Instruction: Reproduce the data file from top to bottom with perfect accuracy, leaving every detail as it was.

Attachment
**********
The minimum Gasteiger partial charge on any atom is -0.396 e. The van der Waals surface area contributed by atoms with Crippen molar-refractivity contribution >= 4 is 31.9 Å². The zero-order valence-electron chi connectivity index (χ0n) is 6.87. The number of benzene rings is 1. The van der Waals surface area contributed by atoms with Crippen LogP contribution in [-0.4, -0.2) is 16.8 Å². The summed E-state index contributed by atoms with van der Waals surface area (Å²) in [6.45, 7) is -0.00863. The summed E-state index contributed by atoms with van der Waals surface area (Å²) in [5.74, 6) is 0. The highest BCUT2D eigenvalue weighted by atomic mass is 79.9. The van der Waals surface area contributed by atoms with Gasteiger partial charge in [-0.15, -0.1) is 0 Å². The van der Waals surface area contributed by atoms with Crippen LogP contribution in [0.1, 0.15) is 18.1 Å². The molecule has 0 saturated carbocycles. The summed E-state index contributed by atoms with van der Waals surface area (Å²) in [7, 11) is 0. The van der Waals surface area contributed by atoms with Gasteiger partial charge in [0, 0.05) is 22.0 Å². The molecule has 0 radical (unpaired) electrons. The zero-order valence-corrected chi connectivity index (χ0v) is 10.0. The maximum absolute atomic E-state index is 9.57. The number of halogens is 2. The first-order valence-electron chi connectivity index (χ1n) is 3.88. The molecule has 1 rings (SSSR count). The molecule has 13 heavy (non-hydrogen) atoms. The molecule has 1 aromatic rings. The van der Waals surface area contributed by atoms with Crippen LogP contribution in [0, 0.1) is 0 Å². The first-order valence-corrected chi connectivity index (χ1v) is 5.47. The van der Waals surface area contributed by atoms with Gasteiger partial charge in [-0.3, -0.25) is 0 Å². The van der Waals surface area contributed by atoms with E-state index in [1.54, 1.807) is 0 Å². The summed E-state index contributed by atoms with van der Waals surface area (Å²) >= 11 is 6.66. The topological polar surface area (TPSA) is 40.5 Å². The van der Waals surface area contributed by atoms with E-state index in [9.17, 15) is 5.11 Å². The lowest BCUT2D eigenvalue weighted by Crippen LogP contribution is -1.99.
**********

The minimum Gasteiger partial charge on any atom is -0.396 e. The van der Waals surface area contributed by atoms with Crippen molar-refractivity contribution >= 4 is 31.9 Å². The zero-order valence-electron chi connectivity index (χ0n) is 6.87. The number of benzene rings is 1. The van der Waals surface area contributed by atoms with Crippen LogP contribution in [-0.4, -0.2) is 16.8 Å². The summed E-state index contributed by atoms with van der Waals surface area (Å²) in [6.45, 7) is -0.00863. The summed E-state index contributed by atoms with van der Waals surface area (Å²) in [5.74, 6) is 0. The highest BCUT2D eigenvalue weighted by atomic mass is 79.9. The van der Waals surface area contributed by atoms with Gasteiger partial charge in [-0.15, -0.1) is 0 Å². The van der Waals surface area contributed by atoms with Crippen LogP contribution in [0.1, 0.15) is 18.1 Å². The molecule has 0 saturated carbocycles. The summed E-state index contributed by atoms with van der Waals surface area (Å²) in [7, 11) is 0. The van der Waals surface area contributed by atoms with Gasteiger partial charge in [0, 0.05) is 22.0 Å². The molecule has 0 radical (unpaired) electrons. The zero-order valence-corrected chi connectivity index (χ0v) is 10.0. The maximum absolute atomic E-state index is 9.57. The number of halogens is 2. The first-order valence-electron chi connectivity index (χ1n) is 3.88. The molecule has 1 rings (SSSR count). The molecule has 13 heavy (non-hydrogen) atoms. The molecule has 1 aromatic rings. The van der Waals surface area contributed by atoms with Crippen LogP contribution in [0, 0.1) is 0 Å². The first-order valence-corrected chi connectivity index (χ1v) is 5.47. The van der Waals surface area contributed by atoms with Gasteiger partial charge in [-0.3, -0.25) is 0 Å². The van der Waals surface area contributed by atoms with E-state index in [1.54, 1.807) is 0 Å². The summed E-state index contributed by atoms with van der Waals surface area (Å²) >= 11 is 6.66. The topological polar surface area (TPSA) is 40.5 Å². The van der Waals surface area contributed by atoms with E-state index in [9.17, 15) is 5.11 Å². The lowest BCUT2D eigenvalue weighted by Crippen LogP contribution is -1.99.